Monday, July 25, 2016

Battling the electric bill

Image: https://i.ytimg.com/vi/0DcNI1ixYWE/maxresdefault.jpg

For the first time in my life, I am living with central A/C. This home is 11 years old, seems well built, hopefully energy efficient (I have an "inside" unit, meaning I have neighbors on either side). Whenever possible, I shut it off, open the house up, use fans. When in use, we set it to 76 degrees, use fans, close drapes. We've had simply oppressive weather; heat index to reach 100 F today, multiple air quality alerts. Add in that the busy street behind the complex makes it difficult to sleep with the windows open, which I prefer to do. I am adjusting, the noise pollution is better for me, remains a factor.

Last month's electric bill made me blanch. It did cover 2 homes, and one where the A/C unit wasn't working properly (since fixed). While a bit lower than last month's, we still have to lower it significantly more. DS was reminded that we are now on an electric water heater; showers must be short. I also reset the programmable thermostat upstairs and cautioned DD that regardless of her wonky schedule, the A/C will run at a hotter temp, once I am up(which is 6 a.m.).

I can't think of anything else that I can do to lower the electric bill. My former2  rentals cost me approx (depending upon price of oil) 1 gallon of oil/day to heat water through the boiler furnace. Call it $90 for hot water. My electric budget was $100 at my last 2 rentals as well so I am aiming for $200/mo for electric. Natural gas was ubber cheap last month, I await the new bill. The realtor who rented the unit to me, lived here and told me to plan on $200/mo for utilities.

Ideas?

7 comments:

Linda said...

Turn down the water heater. Don't use the oven often. I cook lots of skinless, boneless chicken breasts and eat sandwiches for lunch and salads for dinner. With a family to feed, I am sure that won't go over well, but you can figure out something. Wash clothes in cold water.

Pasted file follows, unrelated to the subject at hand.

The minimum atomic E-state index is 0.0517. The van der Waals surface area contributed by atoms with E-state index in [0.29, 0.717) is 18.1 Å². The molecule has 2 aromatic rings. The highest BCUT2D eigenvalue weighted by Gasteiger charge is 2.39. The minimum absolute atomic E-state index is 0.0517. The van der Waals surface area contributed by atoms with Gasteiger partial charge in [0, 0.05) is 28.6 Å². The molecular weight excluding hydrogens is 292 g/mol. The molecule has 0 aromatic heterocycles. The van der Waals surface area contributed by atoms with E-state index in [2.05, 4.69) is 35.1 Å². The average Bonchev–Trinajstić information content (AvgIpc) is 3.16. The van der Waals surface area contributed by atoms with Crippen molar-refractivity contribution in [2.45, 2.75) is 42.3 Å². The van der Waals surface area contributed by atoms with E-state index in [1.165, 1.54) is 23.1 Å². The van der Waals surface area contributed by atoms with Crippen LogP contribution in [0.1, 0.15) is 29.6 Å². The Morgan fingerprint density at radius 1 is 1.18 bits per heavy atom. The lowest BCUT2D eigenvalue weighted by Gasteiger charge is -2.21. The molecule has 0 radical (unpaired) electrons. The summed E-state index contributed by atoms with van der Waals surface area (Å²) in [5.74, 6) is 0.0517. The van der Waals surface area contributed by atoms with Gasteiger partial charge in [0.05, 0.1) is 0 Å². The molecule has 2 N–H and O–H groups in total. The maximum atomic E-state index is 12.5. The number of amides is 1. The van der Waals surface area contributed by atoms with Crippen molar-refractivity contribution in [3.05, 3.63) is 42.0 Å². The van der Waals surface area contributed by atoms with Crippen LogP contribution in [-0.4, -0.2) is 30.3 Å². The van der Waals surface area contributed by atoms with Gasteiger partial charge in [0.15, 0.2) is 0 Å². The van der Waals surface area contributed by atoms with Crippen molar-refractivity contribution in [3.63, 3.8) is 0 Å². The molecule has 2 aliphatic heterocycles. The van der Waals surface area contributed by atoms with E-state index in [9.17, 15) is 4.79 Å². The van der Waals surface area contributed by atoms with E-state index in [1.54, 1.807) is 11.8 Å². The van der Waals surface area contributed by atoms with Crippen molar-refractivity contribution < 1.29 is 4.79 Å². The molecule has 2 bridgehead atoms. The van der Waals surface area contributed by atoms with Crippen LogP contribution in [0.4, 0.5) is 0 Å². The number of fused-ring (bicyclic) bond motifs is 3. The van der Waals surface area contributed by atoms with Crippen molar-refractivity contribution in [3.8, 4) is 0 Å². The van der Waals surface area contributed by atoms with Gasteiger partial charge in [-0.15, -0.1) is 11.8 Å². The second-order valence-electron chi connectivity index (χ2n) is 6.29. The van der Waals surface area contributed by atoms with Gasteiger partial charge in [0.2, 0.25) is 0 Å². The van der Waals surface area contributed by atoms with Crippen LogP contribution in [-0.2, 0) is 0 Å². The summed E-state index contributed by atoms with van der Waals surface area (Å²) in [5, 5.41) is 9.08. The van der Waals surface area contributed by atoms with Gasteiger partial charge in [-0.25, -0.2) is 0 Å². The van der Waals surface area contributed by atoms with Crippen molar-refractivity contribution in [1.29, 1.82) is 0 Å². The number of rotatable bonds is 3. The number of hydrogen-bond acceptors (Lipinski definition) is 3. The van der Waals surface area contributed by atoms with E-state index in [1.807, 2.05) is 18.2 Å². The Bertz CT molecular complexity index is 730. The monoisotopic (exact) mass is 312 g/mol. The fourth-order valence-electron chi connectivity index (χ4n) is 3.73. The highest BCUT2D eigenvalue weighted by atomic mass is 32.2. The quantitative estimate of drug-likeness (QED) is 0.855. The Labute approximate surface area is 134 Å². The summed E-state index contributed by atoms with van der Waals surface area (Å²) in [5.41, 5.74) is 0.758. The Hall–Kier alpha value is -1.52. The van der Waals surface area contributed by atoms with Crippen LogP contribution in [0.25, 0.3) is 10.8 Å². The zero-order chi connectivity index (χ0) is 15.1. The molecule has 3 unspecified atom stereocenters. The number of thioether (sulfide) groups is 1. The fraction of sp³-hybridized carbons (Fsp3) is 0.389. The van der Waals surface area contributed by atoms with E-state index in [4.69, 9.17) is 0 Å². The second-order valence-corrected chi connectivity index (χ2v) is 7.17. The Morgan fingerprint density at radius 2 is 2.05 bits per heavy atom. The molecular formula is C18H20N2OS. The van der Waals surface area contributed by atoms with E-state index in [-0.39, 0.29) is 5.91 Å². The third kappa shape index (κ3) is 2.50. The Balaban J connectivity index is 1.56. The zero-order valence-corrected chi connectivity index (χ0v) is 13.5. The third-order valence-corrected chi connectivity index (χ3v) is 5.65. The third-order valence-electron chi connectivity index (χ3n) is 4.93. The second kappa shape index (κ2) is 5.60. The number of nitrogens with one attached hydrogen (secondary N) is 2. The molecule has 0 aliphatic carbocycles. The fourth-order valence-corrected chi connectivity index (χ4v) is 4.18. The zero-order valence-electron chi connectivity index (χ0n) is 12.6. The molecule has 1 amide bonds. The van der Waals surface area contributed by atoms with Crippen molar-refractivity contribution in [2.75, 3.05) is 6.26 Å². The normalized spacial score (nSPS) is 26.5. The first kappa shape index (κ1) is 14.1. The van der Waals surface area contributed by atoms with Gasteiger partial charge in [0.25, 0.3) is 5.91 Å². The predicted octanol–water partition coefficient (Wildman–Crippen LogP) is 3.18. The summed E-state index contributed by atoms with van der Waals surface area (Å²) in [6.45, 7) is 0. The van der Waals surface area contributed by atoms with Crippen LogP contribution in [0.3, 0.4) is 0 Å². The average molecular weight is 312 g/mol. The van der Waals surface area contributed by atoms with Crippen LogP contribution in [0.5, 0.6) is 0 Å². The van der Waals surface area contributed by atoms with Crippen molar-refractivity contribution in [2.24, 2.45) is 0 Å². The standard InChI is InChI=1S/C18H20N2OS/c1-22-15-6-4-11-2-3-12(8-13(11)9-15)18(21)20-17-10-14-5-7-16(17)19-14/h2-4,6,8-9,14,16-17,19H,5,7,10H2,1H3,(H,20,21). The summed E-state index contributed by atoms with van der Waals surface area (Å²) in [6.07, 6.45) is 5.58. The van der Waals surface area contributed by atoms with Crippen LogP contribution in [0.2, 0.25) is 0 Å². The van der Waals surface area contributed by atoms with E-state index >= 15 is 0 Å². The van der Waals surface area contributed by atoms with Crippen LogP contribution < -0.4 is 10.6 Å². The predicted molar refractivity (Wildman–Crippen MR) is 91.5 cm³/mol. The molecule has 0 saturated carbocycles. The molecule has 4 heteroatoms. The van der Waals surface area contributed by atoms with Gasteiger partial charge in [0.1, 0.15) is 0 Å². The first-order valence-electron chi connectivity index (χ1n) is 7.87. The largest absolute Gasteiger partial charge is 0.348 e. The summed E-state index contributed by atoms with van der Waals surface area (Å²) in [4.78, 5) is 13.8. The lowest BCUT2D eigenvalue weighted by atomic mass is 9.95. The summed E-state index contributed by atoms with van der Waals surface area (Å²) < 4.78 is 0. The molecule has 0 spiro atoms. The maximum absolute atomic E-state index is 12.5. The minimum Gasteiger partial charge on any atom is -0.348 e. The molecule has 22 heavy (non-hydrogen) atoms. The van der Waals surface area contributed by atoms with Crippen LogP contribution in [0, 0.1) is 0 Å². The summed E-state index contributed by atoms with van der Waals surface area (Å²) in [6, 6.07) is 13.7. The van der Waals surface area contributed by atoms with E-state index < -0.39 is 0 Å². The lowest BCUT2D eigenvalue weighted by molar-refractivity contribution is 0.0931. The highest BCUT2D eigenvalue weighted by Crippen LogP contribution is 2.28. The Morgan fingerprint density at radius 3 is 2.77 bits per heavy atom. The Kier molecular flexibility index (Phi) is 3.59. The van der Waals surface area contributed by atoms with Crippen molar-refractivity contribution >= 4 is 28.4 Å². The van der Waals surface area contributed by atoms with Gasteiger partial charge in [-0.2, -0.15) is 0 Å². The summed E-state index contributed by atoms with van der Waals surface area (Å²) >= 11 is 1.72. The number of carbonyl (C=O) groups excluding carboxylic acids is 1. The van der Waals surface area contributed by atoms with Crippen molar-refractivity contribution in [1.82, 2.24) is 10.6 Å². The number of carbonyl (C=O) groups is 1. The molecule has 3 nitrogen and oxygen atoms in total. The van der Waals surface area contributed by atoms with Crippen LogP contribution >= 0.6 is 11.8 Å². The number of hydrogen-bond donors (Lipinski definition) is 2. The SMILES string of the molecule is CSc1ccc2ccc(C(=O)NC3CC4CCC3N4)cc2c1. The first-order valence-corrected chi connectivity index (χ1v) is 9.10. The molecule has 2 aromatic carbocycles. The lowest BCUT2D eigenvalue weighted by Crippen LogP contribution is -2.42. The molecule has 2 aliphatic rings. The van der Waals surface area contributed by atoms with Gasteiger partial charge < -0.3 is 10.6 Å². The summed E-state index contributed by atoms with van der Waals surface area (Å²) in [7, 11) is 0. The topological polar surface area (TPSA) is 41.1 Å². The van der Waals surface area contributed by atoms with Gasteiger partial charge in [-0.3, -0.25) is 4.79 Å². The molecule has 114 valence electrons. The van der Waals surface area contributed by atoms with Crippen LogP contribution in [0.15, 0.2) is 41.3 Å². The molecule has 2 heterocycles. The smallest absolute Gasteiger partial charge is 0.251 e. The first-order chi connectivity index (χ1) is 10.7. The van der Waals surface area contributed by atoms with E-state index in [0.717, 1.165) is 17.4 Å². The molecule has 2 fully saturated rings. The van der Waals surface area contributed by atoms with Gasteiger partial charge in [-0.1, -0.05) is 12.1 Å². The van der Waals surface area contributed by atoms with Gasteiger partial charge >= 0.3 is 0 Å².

Juhli said...

I feel your pain. We do find that a floor fan facing us in the room we are in keeps us cooler and the AC running less. Also, don't run bathroom or kitchen exhaust fans very long as they can turnover the air in the house quite quickly. Can you turn down the temp on the water heater to the lowest safe setting?

Kathy said...

We are in the same boat. The heat has been awful lately, and we are an all electric house. We are on a montly plan where we pay the same amount every month which is $212. We have a catchup month during May where we receive a credit or pay extra. I haven't checked our useage yet this month, but I'm sure that it is crazy high with the a/c running so much. My husband wants to be comforable so we keep the a/c at 76 during the day and turn it up at night. Ds has asthma so the heat makes breathing harder for him.

thyme2save said...

I read the safest setting is 120* for water heater. Articles might advise to turn off water heater when gone from home. Not sure but could be danger of Legionaires Disease.